Dell Linux Developers Implement TPM

Oct 20, 2009

Most Linux users think of Trusted Platform Module (TPM) as digital rights management (DRM), i.e. software freedom prevention. However, TPM used in some Intel computer modules may have some useful functions.

Licensing a CPU core or DRM are foreign concepts in Linux. Recently, however, a few kernel developers have been looking at some of the more positive aspects of implementing TPM modules. We're therefore starting to see more device drivers for them in the kernel.

One useful function identified for TPM is pseudo-random number generation. As Fedora developer Matt Domsch indicates in his blog, he's been contacting the Linux team at Dell and recommending that they feed their TPM chip, common to Dell's PowerEdge 11G servers, into the Linux kernel's random number gathering daemon (rngd) tool. The rngd normally gets input to the entropy pool from mouse and keyboard activities, things that usually don't occur in server environments.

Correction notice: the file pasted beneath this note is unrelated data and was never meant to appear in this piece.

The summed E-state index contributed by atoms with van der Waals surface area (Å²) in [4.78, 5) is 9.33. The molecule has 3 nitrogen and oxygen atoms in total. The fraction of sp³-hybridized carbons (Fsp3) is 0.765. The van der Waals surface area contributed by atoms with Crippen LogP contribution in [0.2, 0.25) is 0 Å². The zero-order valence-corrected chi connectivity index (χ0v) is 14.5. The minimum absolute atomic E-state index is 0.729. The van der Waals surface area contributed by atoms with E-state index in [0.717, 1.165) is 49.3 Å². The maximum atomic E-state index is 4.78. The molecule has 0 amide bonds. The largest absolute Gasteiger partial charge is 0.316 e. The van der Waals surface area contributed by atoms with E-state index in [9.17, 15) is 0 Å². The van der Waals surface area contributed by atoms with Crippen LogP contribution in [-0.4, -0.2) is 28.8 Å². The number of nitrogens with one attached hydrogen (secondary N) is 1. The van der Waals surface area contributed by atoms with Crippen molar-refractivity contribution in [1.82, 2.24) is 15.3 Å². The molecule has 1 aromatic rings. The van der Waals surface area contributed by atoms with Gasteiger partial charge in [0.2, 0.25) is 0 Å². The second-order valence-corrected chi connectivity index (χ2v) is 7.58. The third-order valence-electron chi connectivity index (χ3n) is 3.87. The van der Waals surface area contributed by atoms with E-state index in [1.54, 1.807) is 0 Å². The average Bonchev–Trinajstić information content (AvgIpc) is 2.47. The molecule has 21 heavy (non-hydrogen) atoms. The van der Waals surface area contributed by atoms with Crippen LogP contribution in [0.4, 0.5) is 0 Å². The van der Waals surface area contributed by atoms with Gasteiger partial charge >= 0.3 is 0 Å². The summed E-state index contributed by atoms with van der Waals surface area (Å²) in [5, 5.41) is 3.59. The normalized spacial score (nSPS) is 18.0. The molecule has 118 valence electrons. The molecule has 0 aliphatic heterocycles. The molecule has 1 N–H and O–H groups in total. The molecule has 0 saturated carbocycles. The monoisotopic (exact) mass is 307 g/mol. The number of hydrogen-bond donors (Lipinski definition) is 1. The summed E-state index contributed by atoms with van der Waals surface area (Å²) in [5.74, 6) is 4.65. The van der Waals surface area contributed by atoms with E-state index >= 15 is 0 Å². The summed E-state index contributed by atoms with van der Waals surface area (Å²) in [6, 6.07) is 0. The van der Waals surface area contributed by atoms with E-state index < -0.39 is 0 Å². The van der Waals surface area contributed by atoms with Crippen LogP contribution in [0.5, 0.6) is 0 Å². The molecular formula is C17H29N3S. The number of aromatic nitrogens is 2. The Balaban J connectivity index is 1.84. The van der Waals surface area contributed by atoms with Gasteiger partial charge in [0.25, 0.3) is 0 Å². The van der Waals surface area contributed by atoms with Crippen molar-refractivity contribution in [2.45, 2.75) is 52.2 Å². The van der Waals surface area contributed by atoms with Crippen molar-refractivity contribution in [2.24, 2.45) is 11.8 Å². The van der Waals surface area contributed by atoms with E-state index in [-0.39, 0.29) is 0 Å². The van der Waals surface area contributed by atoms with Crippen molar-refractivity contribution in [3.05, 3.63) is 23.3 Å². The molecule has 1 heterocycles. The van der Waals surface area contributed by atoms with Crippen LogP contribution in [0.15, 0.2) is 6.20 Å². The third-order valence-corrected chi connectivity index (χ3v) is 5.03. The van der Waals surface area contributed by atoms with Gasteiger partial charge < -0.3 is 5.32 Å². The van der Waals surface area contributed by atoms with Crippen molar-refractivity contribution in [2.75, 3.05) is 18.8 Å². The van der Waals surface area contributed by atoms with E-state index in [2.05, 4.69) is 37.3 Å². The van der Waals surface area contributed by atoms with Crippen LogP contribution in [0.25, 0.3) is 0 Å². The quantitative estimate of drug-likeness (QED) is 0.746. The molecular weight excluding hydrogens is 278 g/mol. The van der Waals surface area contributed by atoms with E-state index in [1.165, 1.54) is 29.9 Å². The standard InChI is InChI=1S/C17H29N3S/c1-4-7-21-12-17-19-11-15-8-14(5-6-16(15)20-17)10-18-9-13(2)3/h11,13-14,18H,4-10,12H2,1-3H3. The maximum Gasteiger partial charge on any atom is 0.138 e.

The Dell team has since taken the hint and written a patch for the rngd tool that derives the random number values from the TPM chip. Having a TPM-based system thus requires only enabling TPM support in the BIOS to get the sufficient random numbers. Meanwhile the patch is waiting to be picked up in the official rngd branch.

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Comments

  • Real Randoms

    A TPM chip doesn’t do “pseudo” random number generation, it does REAL random number generation.
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